The incidence of pediatric arterial ischemic stroke (AIS) from 1988 to 1999 was stable (6.4 per 100 000), whereas a reduced mortality rate from 18% to 9% was reported in the same period.2 Venous thromboembolic events, including CSVT, are occurring at an increasing rate in children; this increase is attributable to improved survival of critically ill children, increased use of invasive measures for intensive care, and increased awareness by practitioners.3 Improved care of patients with single-ventricle congenital heart problems and increased use of cardiopulmonary bypass in children would be expected to increase stroke risk.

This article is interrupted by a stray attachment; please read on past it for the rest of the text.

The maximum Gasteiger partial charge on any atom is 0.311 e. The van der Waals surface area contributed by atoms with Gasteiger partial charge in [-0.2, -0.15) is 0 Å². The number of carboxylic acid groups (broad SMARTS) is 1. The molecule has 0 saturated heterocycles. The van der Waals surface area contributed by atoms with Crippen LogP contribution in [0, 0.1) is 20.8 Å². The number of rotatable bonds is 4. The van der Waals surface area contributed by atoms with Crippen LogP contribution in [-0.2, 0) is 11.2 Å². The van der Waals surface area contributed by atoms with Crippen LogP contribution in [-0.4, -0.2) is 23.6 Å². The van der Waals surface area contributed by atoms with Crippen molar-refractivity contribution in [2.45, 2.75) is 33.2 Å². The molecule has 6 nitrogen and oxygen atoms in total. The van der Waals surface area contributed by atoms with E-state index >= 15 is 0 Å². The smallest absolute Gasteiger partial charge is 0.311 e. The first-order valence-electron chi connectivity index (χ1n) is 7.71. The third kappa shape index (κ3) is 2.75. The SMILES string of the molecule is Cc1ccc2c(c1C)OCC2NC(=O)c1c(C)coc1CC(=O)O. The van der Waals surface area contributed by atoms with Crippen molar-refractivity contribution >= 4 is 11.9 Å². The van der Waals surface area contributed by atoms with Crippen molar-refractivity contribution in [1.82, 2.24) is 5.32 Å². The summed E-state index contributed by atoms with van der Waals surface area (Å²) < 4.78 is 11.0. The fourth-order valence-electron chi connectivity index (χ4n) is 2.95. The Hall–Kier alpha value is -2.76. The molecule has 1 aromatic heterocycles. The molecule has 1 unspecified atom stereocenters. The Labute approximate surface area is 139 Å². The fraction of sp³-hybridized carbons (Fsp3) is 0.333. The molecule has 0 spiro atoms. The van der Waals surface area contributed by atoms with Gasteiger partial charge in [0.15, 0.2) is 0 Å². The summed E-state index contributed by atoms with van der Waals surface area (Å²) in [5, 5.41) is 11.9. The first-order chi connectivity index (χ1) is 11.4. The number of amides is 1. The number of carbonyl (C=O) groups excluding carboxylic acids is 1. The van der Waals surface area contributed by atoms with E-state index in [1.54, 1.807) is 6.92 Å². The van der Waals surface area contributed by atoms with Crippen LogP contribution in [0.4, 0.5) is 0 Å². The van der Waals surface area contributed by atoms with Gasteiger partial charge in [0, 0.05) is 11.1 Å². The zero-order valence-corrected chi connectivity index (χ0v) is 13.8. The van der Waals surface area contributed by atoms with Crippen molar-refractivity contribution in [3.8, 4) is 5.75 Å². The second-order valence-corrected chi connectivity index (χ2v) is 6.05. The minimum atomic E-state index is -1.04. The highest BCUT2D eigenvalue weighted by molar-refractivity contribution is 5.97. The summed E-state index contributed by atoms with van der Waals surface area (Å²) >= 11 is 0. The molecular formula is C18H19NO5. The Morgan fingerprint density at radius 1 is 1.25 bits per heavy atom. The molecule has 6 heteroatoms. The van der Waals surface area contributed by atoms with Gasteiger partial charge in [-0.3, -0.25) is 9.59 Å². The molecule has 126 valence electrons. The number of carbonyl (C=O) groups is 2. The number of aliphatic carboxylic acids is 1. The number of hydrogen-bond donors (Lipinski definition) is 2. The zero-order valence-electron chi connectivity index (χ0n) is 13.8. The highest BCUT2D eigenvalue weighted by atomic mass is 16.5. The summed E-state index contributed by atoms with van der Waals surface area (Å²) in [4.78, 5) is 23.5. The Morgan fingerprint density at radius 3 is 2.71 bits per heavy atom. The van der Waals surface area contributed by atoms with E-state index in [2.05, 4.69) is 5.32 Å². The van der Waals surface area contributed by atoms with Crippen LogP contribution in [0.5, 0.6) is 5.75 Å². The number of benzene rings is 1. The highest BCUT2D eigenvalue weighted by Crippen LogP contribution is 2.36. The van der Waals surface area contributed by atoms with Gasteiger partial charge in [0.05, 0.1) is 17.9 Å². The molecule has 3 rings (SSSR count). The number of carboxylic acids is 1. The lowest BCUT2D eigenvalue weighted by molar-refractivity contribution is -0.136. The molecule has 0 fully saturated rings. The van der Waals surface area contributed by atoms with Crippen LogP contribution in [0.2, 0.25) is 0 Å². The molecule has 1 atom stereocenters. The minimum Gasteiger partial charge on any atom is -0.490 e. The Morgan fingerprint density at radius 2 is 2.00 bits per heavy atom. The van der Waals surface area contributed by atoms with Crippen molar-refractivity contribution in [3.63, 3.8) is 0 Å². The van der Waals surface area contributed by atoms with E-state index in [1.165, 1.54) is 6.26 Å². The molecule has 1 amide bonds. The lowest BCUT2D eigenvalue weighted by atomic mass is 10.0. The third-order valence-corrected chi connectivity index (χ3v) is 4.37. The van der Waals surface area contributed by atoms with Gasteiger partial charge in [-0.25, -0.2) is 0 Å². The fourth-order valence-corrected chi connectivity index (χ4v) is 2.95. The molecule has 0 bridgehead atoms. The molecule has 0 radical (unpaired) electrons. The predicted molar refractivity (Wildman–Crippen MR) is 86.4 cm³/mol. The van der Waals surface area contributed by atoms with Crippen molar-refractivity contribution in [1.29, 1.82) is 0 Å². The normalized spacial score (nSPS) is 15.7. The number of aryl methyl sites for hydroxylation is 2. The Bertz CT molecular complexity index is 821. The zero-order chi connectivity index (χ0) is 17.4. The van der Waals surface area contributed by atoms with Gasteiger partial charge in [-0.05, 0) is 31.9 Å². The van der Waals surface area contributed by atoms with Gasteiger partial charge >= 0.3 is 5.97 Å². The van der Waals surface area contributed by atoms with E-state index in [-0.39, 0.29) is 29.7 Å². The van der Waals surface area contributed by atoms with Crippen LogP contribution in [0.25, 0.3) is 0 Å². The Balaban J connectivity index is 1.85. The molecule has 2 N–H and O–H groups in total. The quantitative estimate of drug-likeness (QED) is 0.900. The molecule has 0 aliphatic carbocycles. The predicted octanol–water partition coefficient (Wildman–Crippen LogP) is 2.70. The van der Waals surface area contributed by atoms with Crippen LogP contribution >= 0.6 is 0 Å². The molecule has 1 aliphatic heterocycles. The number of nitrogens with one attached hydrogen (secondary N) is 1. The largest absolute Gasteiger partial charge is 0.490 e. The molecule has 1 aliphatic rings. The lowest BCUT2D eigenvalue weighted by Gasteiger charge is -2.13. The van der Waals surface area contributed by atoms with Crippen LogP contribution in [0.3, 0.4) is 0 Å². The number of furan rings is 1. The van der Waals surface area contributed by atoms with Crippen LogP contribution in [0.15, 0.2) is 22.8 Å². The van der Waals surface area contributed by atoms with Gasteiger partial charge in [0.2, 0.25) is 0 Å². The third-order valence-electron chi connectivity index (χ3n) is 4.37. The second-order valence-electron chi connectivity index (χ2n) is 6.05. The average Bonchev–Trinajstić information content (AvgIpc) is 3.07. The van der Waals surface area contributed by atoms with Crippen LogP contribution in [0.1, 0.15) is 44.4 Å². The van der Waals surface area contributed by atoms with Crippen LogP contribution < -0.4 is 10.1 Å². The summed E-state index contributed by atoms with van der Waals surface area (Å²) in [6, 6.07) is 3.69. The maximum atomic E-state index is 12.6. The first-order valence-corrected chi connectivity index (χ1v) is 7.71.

In this edition of Circulation, Kenet et al4 report a meta-analysis of the role of multiple thrombophilias as risk factors for pediatric AIS and CSVT. Given the absence of randomized controlled clinical trials in pediatric stroke, this meta-analysis by many of the world’s leaders in pediatric stroke is particularly welcome—the well-known limitations of meta-analyses notwithstanding.5 Because of the relative infrequency of pediatric stroke compared with adult stroke, only international collaborations such as reported in this article will move the field forward. The study by Kenet et al is by far the most comprehensive analysis to date of the effect of thrombophilia on pediatric stroke. This systematic review and meta-analysis encompasses observational studies from 1970 through 2009 in children from birth to 18 years of age. The meta-analysis includes 1764 patients (1526 AIS and 238 CSVT) and 2799 control subjects. Because of the paucity of data on pediatric stroke outcomes and recurrent stroke, the data are restricted to first presentations of AIS and CSVT.